TONIGHT Bullets Over Broadway opens in Memphis at the Orpheum. Last week I spoke with Michael Williams about his lead role in the show, and today I bring you an in-depth interview with Jemma Jane who plays the role of Olive Neal. Jemma hails from Australia and is a recent graduate of AMDA.
In the interview Jemma explains how she was casted in the role, how her training at ADMA prepared her for a huge show like this and why you should come see it.
Tickets are for sale now and links are below!
- Hey Jemma! As a recent Academy graduate, what did you learn from your time in school that has helped you in your first national tour?
AMDA teaches its students to work; it is not a school that only trains its art; it teaches you how to book. For me, this philosophy is what allowed me to book Bullets even before graduating AMDA. In addition to having skill and technique, you must know how to prep your work, audition and be professional, not only did AMDA teach me these things but it also allows its fourth semester students to audition during the day whilst taking their classes at night; this meant that I was attending open calls during the day before showcase rehearsals; without this I never would have been able to go in for the Bullets open call; let alone book it. I think that one of the most important lessons that I took from AMDA was how to work in any environment, being on the road isn’t always easy, its amazing and most of the time it is so much fun but sometimes it can be strenuous too; sitting on a bus all day before arriving at a new venue and jumping right into a show can be tough but I think that being a part of a rigorous conservatory program prepared me for this, you know that it doesn’t matter how much sleep you have or haven’t had, you were hired to do a job and you are lucky to have a job so no matter what, you show up, and do your job.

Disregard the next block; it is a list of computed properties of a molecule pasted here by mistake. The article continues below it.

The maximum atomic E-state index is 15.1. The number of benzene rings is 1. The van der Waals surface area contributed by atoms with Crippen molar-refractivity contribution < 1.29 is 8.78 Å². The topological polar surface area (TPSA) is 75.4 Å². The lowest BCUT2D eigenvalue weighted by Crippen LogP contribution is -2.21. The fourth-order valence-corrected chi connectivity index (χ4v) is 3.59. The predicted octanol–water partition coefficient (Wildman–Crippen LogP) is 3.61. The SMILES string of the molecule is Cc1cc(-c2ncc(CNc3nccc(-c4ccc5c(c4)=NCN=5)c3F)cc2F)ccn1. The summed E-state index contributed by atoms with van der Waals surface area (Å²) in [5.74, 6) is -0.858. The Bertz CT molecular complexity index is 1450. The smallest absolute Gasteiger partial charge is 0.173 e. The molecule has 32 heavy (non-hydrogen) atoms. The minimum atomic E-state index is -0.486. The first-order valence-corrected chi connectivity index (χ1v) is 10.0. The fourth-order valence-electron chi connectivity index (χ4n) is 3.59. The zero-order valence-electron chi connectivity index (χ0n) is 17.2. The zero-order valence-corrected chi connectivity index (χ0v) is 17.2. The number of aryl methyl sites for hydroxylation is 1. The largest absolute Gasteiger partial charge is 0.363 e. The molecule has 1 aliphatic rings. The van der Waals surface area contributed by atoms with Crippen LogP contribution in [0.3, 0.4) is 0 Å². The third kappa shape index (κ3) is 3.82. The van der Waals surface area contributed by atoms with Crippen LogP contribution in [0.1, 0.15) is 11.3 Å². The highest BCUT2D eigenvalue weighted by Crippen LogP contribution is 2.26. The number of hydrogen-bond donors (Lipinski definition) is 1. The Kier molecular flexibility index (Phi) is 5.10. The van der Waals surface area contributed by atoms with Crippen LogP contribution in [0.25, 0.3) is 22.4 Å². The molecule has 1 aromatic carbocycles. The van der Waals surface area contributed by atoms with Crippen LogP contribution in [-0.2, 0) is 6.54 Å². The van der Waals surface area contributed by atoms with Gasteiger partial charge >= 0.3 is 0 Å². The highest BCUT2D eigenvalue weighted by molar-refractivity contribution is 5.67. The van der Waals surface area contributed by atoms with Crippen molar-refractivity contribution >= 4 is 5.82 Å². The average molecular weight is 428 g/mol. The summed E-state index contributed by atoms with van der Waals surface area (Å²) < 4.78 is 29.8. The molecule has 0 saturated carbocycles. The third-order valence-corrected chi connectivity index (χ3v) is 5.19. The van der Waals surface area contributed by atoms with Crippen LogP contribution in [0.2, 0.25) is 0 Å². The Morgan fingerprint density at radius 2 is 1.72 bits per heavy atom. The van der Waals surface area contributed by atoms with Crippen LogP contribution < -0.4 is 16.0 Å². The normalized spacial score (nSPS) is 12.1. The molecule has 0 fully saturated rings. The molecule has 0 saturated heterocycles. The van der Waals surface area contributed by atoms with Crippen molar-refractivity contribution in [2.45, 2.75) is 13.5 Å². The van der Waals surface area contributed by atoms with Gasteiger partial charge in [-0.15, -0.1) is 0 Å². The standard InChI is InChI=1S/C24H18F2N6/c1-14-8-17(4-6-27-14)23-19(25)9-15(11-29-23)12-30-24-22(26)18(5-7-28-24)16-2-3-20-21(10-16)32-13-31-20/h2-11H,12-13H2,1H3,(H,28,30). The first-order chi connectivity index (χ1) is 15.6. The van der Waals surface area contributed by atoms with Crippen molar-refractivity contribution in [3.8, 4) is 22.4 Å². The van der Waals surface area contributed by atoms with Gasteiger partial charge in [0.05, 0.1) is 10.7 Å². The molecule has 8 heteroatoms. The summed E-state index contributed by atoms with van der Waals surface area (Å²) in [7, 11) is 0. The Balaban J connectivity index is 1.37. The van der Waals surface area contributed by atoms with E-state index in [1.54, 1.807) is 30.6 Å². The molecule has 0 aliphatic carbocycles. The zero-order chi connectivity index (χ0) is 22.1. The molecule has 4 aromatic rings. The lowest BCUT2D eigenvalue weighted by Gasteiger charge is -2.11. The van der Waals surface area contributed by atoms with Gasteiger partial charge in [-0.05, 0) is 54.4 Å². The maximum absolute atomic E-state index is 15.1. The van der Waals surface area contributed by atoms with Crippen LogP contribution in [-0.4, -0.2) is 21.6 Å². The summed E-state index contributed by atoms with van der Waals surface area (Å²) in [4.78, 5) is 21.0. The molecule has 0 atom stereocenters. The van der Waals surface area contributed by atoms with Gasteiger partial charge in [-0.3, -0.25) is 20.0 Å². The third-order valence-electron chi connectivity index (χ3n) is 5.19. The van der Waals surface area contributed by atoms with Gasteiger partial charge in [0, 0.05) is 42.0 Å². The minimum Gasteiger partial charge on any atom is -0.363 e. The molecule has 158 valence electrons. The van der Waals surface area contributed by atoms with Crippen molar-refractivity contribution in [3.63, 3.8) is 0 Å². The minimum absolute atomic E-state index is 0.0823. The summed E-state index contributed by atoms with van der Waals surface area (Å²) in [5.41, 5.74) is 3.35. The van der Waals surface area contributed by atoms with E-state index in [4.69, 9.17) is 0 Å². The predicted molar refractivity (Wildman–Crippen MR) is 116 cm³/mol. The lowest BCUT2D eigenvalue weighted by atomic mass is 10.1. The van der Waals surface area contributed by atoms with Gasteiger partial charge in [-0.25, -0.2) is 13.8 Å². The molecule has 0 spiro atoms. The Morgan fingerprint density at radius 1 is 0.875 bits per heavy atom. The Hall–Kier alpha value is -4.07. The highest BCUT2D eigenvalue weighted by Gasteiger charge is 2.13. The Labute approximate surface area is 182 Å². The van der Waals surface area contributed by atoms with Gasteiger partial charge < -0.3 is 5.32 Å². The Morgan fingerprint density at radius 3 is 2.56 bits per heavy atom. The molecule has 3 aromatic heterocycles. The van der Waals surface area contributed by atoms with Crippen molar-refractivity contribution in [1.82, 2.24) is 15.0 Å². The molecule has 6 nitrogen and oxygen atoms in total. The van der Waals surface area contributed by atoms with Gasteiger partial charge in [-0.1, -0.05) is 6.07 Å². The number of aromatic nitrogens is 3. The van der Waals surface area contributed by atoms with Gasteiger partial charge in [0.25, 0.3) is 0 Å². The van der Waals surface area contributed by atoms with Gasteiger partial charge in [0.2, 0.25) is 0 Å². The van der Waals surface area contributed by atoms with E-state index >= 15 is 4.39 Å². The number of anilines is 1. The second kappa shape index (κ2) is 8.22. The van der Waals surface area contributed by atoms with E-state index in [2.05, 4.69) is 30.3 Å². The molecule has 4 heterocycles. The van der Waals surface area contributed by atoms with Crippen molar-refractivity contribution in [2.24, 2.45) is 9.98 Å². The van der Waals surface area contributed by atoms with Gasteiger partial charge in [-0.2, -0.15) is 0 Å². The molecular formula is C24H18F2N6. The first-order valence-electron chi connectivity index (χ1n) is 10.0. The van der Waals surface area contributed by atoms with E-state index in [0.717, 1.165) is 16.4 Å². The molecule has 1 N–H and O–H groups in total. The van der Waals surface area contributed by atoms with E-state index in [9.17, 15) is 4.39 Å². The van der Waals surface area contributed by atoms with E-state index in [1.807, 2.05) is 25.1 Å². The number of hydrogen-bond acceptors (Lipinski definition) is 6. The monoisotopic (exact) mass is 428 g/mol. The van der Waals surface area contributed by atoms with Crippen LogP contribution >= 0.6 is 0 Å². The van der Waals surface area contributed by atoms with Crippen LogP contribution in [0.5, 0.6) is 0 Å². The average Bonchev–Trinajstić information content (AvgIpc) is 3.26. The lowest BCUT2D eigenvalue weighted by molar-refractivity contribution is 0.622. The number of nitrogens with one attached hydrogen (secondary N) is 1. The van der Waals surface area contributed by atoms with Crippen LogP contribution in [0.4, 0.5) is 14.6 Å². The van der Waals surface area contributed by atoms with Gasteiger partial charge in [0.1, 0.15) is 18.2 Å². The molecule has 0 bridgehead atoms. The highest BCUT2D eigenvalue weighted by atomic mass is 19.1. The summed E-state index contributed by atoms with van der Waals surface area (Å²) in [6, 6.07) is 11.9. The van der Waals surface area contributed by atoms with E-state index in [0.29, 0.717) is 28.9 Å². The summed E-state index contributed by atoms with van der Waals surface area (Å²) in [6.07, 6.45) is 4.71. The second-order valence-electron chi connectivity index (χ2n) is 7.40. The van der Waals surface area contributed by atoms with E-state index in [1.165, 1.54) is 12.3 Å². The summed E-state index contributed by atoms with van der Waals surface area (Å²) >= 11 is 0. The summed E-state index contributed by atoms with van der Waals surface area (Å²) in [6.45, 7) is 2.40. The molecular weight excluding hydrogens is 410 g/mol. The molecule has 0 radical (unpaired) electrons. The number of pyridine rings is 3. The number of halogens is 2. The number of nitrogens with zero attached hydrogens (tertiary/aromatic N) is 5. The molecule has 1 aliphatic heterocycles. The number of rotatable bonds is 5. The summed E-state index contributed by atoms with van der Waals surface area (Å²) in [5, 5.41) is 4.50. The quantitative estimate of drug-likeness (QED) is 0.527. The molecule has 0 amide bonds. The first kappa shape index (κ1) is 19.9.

- You have been in multiple Australian shows. Was it daunting breaking into the American musical scene?
Making the move to New York was something that I always knew I would do, the industry is much older and fuller in the States than it is back home and so I always knew that I would end up here. Even so, moving to the other side of the world and into one of the most unstable careers was a little daunting! But mostly it was exciting! It was a little easier for me as well because I was moving to NYC to attend college; I didn’t have to jump right into the audition pool straight off the plane! I think that this world is daunting though, it was then and it still is! The sheer magnitude of people trying to do exactly what you are trying to do is unfathomable but I suppose it comes down in part to drive and belief; when I went to the Bullets open call, I signed up at 5:30 in the morning and by around midday there were 400 girls there. And this was just the singer call! But I stayed and I was seen and I was fortunate enough to be called back again and again until I booked! This industry is not easy and its often not kind but it is so very worth the work when you are working on a project that you believe in with incredible directors, creative’s and performers and when you get to go to work everyday doing what you love.